Franco ruled Spain as a dictator for nearly four decades, but his rule was relatively mild, and Spain transitioned peacefully to a constitutional monarchy in 1974.

Characters—Bourbon Spain

Character/Date Short Biography

18th Century

Philip V
Grandson of Louis XIV who was recognized as the first Bourbon King of Spain after the War of the Spanish Succession.
Giulio Alberoni
Spanish statesman active during the late reign of Louis XIV and the War of the Spanish Succession.
Elizabeth Farnese
Queen of Philip V who, with Cardinal Alberoni, ruled the Spanish court in the early 18th century.
Charles III
d. 1789
Enlightened' King of Spain who tried to modernize Spain. Attempted financial reforms and suppressed the Jesuit order.
Ferdinand VI
Bourbon king of Spain who supported the reforms of his chief minister Ensenada.
Marquis of Ensenada
Spanish secretary of State under Ferdinand VI. Promoted peace, internal reform, and public works.

Napoleonic Era

Maria Louisa
Notorious bourbon Queen of Charles IV, who promoted her incompetent favorite Godoy to prime minister.
Ferdinand VII
Bourbon king, restored to the throne of France after the Napoleonic Wars, refused to work with liberal constitution.
Emanuel Godoy
Decadent minister, favorite of Spanish queen. Blamed for fall of the Bourbon monarchy by acquiescing to Napoleon.
Jose de Palafox
Spanish noble from Aragon who courageously defended Saragossa from a French siege during Napoleonic Wars.
Agustina de Aragon
Heroine of the siege of Saragossa. Behaved heroically under fire. Later joined Wellington's troops as an officer.

19th century

Tomas Zumalacarregui
Courageous and loyal Basque general who commanded the traditionalist troops during the First Carlist War.
Don Carlos
Brother of Ferdinand VII and rival claimant to the Spanish throne who initiated the Carlist Wars.
Maria Christina
Queen regent of Spain who championed the cause of her daughter Isabella II against the Carlists.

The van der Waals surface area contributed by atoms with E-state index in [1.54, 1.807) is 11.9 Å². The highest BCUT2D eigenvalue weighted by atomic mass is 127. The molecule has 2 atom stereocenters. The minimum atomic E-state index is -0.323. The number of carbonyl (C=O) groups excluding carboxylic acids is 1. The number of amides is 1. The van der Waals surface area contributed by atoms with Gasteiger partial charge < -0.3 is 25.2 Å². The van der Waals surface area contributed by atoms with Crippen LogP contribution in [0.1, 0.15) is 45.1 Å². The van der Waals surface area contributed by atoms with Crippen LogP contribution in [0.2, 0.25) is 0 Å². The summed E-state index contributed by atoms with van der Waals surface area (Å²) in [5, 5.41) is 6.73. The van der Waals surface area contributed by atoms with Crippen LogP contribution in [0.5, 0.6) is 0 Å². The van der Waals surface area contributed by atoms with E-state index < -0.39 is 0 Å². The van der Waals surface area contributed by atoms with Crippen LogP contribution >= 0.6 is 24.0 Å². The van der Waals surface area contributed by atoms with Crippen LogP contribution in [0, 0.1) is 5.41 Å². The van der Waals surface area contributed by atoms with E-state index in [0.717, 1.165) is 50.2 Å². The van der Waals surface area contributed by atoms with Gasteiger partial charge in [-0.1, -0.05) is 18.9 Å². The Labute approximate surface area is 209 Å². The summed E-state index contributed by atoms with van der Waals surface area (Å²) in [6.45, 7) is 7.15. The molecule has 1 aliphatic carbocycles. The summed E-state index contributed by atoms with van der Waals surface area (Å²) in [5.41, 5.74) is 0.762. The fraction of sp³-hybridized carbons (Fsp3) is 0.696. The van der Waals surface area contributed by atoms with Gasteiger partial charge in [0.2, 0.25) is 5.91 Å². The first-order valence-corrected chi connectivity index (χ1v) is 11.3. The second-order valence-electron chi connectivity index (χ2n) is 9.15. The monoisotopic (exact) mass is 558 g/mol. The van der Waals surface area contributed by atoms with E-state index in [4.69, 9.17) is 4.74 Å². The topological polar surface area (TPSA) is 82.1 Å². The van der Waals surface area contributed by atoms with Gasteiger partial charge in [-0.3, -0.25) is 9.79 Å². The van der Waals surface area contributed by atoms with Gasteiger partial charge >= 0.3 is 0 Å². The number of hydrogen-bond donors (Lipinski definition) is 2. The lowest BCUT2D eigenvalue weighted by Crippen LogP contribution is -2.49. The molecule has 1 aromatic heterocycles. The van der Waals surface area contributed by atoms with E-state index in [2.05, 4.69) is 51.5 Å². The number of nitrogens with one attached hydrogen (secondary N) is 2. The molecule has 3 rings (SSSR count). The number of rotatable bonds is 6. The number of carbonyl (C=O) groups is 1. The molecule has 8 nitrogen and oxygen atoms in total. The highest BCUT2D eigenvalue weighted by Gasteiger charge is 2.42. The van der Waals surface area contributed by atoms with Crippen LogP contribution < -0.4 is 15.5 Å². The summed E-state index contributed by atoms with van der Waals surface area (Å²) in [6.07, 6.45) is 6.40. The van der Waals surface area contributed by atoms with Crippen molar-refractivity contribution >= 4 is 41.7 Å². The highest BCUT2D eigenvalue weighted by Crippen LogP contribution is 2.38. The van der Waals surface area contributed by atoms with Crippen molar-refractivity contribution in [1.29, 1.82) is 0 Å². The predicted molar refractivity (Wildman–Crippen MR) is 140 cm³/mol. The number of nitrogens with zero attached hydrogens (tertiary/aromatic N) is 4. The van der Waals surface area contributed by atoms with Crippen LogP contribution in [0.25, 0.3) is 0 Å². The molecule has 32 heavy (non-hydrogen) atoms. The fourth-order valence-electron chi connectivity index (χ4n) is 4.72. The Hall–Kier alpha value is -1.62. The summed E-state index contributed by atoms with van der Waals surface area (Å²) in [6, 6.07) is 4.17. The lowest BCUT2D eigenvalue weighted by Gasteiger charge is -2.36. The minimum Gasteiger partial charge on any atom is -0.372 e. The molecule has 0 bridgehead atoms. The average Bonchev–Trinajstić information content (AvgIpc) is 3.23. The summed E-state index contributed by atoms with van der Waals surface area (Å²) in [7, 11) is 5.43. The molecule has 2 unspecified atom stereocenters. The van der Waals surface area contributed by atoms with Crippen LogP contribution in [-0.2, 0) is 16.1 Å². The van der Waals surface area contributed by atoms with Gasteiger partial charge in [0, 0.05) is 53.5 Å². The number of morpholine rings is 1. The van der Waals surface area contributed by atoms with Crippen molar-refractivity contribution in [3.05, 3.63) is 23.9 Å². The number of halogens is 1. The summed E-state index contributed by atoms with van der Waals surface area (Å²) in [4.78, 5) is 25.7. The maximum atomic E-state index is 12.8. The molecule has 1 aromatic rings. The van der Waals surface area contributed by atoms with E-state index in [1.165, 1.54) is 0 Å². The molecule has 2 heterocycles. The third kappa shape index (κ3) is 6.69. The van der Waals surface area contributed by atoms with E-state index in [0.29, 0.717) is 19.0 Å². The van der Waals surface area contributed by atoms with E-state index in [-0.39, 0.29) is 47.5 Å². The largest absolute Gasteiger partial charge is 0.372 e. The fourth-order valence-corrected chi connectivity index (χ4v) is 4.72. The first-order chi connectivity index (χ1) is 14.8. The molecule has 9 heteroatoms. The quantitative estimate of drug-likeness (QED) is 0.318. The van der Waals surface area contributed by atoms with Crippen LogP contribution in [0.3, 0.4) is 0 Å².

Isabella II
19th century queen of Spain who lived a life of scandal and dissipation and was eventually deposed.
Liberal, anti-clerical General who opposed the Carlists, and briefly ruled as regent of Spain before being exiled.
Alfonso XII
Son of Isabell II to took the throne after a coup d'etat overthrew the First Republic. Died suddenly shortly thereafter.

Timeline—Bourbon Spain

AD YearEvent
1704 Loss of Gibralter to the British
1714 War of the Spanish Succession brought to a close, Philip V retains the throne
1718 Spain loses War of Quadruple alliance, surrenders Italian territories
1727 Spain fails to retake Gibralter during War with England
1740-48 Beginning War of the Austrian Succession
1754-63 Seven Year's War, Florida lost to Spain.
1759 Charles III ascends throne and attempts "modern" reforms.
1773 Suppression of the Jesuits
1778 Spain joins American Revolutionary War in order to fight against Britain.
1788 Spain falls under control of queen Maria Louisa and Emanuel Godoy.
1808 Napoleon over-runs Spain, initiates Peninsular War
1810 South American governments declare independence from Spain.
1814 Ferdinand VII is restored to the throne. Refuses liberal constitution.
1817 Much of South America lost to Spain after the Battle of Chacabuco
1820-23 Liberal coup d'etat briefly establishes a republican government
1821 Mexico declares independence from Spain.
1823 Peru and Ecuador win independence from Spain
1823 Ferdinand VII, supported by France, is restored to the throne.
1833-43 Carlist Wars, Traditionalists seeks to place Don Carlos on the throne
1835 Ecclesiastical confiscations—Monastic orders dissovled, property confiscated.
1843 Isabella II ascends to throne of Spain at age 13.
1846 Second Carlist War
1868 Isabella II deposed, exiled to France
1869 Liberal constituional monarchy attempted under Amedeus of Savoy
1873 First Spanish Republic attempted, collapsed almost immediately.
1874 Alfonso XII raised to the throne of Spain
1898 Spanish American War, Cuba and Philippines lost to Spain.
1931 Second Spanish Republic quickly descends into anarchy.
1936-39 Nationalist victory in the Spanish Civil War

Recommended Reading—Bourbon Spain

Book Title
Selected Chapters (# chapters)

Core Reading Assignments

Ober - Spain: A History for Young Readers   The House of Bourbon to Isabella II to Alfonso XIII (5)
Horne - Story of the Greatest Nations: Spain   Spain Under the Bourbons to Spain as a Republic (3)

Supplemental Recommendations

Bonner - A Child's History of Spain   Philip the Fifth to Spain in Our Day (12)
Abbott - The Romance of Spanish History   The Spanish Bourbons to The Revolution (4)
Morris - Historical Tales: Spanish   Elizabeth Farnese to Manila and Santiago (6)
Abbott - Joseph Bonaparte    entire book